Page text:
Archive for Jello Biafra

Great Metal Albums of 1986: Agnostic Front- Cause for Alarm

Posted in 1980s, Heavy Metal, Heavy Metal and the 1980s, Music, Rock, Uncategorized with tags , , , , , , , , , , on December 6, 2020 by 80smetalman

Even though I had been in England for a couple of months and was soaking up the NWOBHM bands who hadn’t made it across the Atlantic, it didn’t prevent great American thrash bands from making it across the ocean in the opposite direction. Although I like to think I was solely responsible for introducing the Stormtroopers of Death and Suicidal Tendencies to Great Britain, (at least to my new friends at Queen Mary College), I know that this wasn’t the case. Especially as the metalheads of Britain were getting into thrash all on their own and one of these albums which came their way was the 1986, “Cause for Alarm” album from Agnostic Front.

In the spirit of their New York counterparts, Stormtroopers of Death, “Cause for Alarm” is a short, sharp assault of thrash metal. Those with delicate ears should definitely not listen to this album. Ten songs in just over twenty-three minutes but they are all super explosive songs guaranteed to pack any mosh pit. The longest song is “Growing Concern” which is just over four minutes long. One point of note is the contribution of newly added guitarist Alex Kinon. He does produce some good guitar solos on the album and tracks like “Growing Concern” and the opener “The Eliminator” are definitely ones to note. Another point to note was that the track, “Your Mistake,” has been covered by both Fear Factory and Hatebreed. But for me the track of note is “Out for Blood,” which successfully combines the hardcore thrash and a cool more metal guitar solo so well.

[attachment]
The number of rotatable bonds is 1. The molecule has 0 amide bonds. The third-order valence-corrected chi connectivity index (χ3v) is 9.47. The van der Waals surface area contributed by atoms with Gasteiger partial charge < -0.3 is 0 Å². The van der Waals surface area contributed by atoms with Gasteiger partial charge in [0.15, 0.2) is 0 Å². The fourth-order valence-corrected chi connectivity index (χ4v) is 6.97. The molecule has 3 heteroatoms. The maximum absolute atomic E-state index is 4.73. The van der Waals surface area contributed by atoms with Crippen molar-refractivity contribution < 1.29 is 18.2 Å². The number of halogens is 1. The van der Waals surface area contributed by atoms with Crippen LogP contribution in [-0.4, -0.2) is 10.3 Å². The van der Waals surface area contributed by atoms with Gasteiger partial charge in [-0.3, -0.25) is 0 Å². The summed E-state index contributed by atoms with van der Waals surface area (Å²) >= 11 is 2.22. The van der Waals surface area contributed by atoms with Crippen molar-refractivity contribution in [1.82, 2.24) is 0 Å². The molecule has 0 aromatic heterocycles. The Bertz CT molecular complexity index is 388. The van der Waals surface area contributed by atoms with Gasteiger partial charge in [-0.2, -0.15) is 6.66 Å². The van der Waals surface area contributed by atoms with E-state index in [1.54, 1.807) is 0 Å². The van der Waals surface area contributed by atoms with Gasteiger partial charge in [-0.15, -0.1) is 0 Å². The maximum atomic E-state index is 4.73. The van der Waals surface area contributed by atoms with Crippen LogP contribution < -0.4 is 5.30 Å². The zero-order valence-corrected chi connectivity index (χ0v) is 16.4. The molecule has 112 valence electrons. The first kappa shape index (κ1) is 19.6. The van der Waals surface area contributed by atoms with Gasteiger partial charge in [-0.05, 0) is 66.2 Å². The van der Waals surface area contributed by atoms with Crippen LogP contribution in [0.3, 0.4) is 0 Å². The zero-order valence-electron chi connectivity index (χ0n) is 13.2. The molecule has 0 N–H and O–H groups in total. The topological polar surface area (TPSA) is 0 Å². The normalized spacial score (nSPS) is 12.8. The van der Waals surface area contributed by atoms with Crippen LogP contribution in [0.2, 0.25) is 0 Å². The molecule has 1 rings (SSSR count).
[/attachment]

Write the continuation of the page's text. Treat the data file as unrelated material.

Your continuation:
One track, which brought some controversy in 1986 was “Public Assistance.” It was even criticized by Dead Kennedys lead singer, Jello Biafra, for its lyrics and if I had actually been able to decipher the lyrics above the music back in 1986, my left leaning self would not have been impressed with them. “Public Assistance” has racist implications, stating that racial minorities were living a life of luxury off the backs of hard working white people. A belief that was particularly common all throughout 1980s Reagan America.